The effects of sour tea (Hibiscus sabdariffa) on hypertension in patients with type II diabetes.J Hum Hypertens. 2009 Jan; 23(1):48-54.JH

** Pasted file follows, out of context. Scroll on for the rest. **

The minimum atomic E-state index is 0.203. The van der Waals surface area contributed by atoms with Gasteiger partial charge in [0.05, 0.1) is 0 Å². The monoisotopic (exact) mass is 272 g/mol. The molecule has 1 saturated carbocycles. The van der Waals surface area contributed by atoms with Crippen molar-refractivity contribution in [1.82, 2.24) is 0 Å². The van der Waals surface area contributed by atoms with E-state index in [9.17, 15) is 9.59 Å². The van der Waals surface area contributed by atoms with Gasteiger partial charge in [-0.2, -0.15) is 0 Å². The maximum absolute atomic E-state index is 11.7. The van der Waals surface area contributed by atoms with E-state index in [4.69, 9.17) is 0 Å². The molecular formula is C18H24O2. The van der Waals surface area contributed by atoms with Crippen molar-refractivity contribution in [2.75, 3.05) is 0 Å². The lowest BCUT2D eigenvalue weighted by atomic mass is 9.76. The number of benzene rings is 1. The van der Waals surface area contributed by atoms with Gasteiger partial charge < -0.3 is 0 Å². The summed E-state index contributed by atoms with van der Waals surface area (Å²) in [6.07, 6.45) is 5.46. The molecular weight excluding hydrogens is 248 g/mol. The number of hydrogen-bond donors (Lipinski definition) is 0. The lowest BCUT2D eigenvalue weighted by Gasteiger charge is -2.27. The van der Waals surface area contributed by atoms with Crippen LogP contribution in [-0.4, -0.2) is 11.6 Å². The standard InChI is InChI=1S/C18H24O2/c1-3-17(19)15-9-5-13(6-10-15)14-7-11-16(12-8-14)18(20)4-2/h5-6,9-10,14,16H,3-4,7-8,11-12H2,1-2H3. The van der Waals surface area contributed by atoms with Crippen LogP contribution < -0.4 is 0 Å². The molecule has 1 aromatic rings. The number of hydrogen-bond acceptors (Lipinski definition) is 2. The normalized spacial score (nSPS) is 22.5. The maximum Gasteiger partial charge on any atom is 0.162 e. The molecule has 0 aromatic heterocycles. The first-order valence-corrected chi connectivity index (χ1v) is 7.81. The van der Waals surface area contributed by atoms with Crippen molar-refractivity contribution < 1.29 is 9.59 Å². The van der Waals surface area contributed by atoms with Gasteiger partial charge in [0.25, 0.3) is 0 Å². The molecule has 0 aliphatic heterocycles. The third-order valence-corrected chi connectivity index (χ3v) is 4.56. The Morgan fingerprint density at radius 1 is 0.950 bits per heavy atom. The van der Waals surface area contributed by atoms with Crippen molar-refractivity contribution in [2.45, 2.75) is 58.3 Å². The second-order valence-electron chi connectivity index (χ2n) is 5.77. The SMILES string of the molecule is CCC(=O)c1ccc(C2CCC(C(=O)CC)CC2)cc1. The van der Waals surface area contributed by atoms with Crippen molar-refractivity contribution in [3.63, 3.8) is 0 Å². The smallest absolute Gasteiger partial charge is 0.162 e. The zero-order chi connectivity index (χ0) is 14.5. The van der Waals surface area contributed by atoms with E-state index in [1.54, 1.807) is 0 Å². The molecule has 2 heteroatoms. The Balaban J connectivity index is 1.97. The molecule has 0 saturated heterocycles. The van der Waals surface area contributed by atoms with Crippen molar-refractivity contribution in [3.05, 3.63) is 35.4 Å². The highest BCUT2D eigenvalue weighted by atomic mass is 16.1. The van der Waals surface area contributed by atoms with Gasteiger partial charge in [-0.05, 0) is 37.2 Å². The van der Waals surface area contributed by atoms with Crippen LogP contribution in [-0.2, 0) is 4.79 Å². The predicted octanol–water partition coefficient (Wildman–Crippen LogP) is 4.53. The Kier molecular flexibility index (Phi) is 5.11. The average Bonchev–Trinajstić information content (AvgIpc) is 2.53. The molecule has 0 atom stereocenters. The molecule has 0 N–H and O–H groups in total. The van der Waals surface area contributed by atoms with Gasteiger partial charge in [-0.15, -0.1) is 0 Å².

To compare the antihypertensive effectiveness of sour tea (ST; Hibiscus sabdariffa) with black tea (BT) infusion in diabetic patients, this double-blind randomized controlled trial was carried out. Sixty diabetic patients with mild hypertension, without taking antihypertensive or antihyperlipidaemic medicines, were recruited in the study. The patients were randomly allocated to the ST and BT groups and instructed to drink ST and BT infusions two times a day for 1 month. Their blood pressure (BP) was measured on days 0, 15 and 30 of the study. The mean of systolic BP (SBP) in the ST group decreased from 134.4+/-11.8 mm Hg at the beginning of the study to 112.7+/-5.7 mm Hg after 1 month (P-value <0.001), whereas this measure changed from 118.6+/-14.9 to 127.3+/-8.7 mm Hg (P-value=0.002) in the BT group during the same period. The intervention had no statistically significant effect on the mean of diastolic BP (DBP) in either the ST or BT group. The mean pulse pressure (PP) of the patients in the ST group decreased from 52.2+/-12.2 to 34.5+/-9.3 mm Hg (P-value <0.001) during the study, whereas in the BT group, it increased from 41.9+/-11.7 to 47.3+/-9.6 mm Hg (P-value=0.01). In conclusion, consuming ST infusion had positive effects on BP in type II diabetic patients with mild hypertension. This study supports the results of similar studies in which antihypertensive effects have been shown for ST.